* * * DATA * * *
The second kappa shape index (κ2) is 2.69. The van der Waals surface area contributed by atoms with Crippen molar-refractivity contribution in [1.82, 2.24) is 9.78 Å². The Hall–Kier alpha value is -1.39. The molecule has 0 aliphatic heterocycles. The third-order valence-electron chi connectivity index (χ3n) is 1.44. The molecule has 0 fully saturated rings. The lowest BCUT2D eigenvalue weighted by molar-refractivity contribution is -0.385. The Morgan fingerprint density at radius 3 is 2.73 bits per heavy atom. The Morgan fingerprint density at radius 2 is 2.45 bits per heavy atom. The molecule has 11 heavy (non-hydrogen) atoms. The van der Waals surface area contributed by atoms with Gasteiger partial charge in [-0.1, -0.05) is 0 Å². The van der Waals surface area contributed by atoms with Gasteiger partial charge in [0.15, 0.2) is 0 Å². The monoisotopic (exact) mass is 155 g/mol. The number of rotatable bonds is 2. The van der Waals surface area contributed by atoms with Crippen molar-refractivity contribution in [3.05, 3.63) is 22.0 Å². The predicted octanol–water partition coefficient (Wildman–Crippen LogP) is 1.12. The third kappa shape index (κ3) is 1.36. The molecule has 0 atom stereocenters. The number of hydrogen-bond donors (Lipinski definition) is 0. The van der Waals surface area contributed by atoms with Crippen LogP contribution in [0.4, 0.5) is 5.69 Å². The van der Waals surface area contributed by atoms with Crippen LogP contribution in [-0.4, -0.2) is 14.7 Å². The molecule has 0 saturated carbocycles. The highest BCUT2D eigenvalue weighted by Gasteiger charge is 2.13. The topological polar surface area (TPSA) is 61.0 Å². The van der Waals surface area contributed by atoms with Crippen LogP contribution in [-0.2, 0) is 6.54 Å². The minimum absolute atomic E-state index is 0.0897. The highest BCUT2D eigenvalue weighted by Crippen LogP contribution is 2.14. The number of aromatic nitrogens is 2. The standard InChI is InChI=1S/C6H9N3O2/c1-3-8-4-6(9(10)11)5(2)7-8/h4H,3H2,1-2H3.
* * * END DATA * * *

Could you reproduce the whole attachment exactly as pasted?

The second kappa shape index (κ2) is 2.69. The van der Waals surface area contributed by atoms with Crippen molar-refractivity contribution in [1.82, 2.24) is 9.78 Å². The Hall–Kier alpha value is -1.39. The molecule has 0 aliphatic heterocycles. The third-order valence-electron chi connectivity index (χ3n) is 1.44. The molecule has 0 fully saturated rings. The lowest BCUT2D eigenvalue weighted by molar-refractivity contribution is -0.385. The Morgan fingerprint density at radius 3 is 2.73 bits per heavy atom. The Morgan fingerprint density at radius 2 is 2.45 bits per heavy atom. The molecule has 11 heavy (non-hydrogen) atoms. The van der Waals surface area contributed by atoms with Gasteiger partial charge in [-0.1, -0.05) is 0 Å². The van der Waals surface area contributed by atoms with Gasteiger partial charge in [0.15, 0.2) is 0 Å². The monoisotopic (exact) mass is 155 g/mol. The number of rotatable bonds is 2. The van der Waals surface area contributed by atoms with Crippen molar-refractivity contribution in [3.05, 3.63) is 22.0 Å². The predicted octanol–water partition coefficient (Wildman–Crippen LogP) is 1.12. The third kappa shape index (κ3) is 1.36. The molecule has 0 atom stereocenters. The number of hydrogen-bond donors (Lipinski definition) is 0. The van der Waals surface area contributed by atoms with Crippen LogP contribution in [0.4, 0.5) is 5.69 Å². The van der Waals surface area contributed by atoms with Crippen LogP contribution in [-0.4, -0.2) is 14.7 Å². The molecule has 0 saturated carbocycles. The highest BCUT2D eigenvalue weighted by Gasteiger charge is 2.13. The topological polar surface area (TPSA) is 61.0 Å². The van der Waals surface area contributed by atoms with Crippen LogP contribution in [-0.2, 0) is 6.54 Å². The minimum absolute atomic E-state index is 0.0897. The highest BCUT2D eigenvalue weighted by Crippen LogP contribution is 2.14. The number of aromatic nitrogens is 2. The standard InChI is InChI=1S/C6H9N3O2/c1-3-8-4-6(9(10)11)5(2)7-8/h4H,3H2,1-2H3.